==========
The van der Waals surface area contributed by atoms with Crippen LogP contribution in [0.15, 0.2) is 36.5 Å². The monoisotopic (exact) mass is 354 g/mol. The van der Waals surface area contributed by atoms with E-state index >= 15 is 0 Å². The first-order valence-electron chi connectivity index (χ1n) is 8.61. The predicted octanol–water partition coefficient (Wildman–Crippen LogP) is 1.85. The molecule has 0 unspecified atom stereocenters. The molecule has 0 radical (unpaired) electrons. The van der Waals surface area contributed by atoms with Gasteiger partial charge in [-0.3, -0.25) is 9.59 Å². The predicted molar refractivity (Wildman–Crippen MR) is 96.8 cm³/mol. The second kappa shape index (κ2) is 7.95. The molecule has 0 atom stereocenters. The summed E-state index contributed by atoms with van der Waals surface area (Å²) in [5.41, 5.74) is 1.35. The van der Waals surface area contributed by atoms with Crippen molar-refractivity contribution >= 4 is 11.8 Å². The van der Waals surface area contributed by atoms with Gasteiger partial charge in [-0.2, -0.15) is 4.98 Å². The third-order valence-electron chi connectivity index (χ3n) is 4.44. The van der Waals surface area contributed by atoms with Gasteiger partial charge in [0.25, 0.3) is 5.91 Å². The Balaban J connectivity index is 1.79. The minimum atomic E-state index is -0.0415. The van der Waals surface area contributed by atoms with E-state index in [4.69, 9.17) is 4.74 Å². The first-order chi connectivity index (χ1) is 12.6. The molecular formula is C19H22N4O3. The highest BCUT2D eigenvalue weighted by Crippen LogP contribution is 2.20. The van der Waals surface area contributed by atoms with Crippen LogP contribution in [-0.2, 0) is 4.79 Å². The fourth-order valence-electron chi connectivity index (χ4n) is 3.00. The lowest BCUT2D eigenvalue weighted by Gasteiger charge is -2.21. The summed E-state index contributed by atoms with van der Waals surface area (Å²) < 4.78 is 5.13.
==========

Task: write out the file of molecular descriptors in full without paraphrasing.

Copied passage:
The van der Waals surface area contributed by atoms with Crippen LogP contribution in [0.15, 0.2) is 36.5 Å². The monoisotopic (exact) mass is 354 g/mol. The van der Waals surface area contributed by atoms with E-state index >= 15 is 0 Å². The first-order valence-electron chi connectivity index (χ1n) is 8.61. The predicted octanol–water partition coefficient (Wildman–Crippen LogP) is 1.85. The molecule has 0 unspecified atom stereocenters. The molecule has 0 radical (unpaired) electrons. The van der Waals surface area contributed by atoms with Gasteiger partial charge in [-0.3, -0.25) is 9.59 Å². The predicted molar refractivity (Wildman–Crippen MR) is 96.8 cm³/mol. The second kappa shape index (κ2) is 7.95. The molecule has 0 atom stereocenters. The summed E-state index contributed by atoms with van der Waals surface area (Å²) in [5.41, 5.74) is 1.35. The van der Waals surface area contributed by atoms with Crippen molar-refractivity contribution >= 4 is 11.8 Å². The van der Waals surface area contributed by atoms with Gasteiger partial charge in [-0.2, -0.15) is 4.98 Å². The third-order valence-electron chi connectivity index (χ3n) is 4.44. The van der Waals surface area contributed by atoms with Gasteiger partial charge in [0.25, 0.3) is 5.91 Å². The Balaban J connectivity index is 1.79. The minimum atomic E-state index is -0.0415. The van der Waals surface area contributed by atoms with E-state index in [4.69, 9.17) is 4.74 Å². The first-order chi connectivity index (χ1) is 12.6. The molecular formula is C19H22N4O3. The highest BCUT2D eigenvalue weighted by Crippen LogP contribution is 2.20. The van der Waals surface area contributed by atoms with Crippen LogP contribution in [-0.2, 0) is 4.79 Å². The fourth-order valence-electron chi connectivity index (χ4n) is 3.00. The lowest BCUT2D eigenvalue weighted by Gasteiger charge is -2.21. The summed E-state index contributed by atoms with van der Waals surface area (Å²) < 4.78 is 5.13.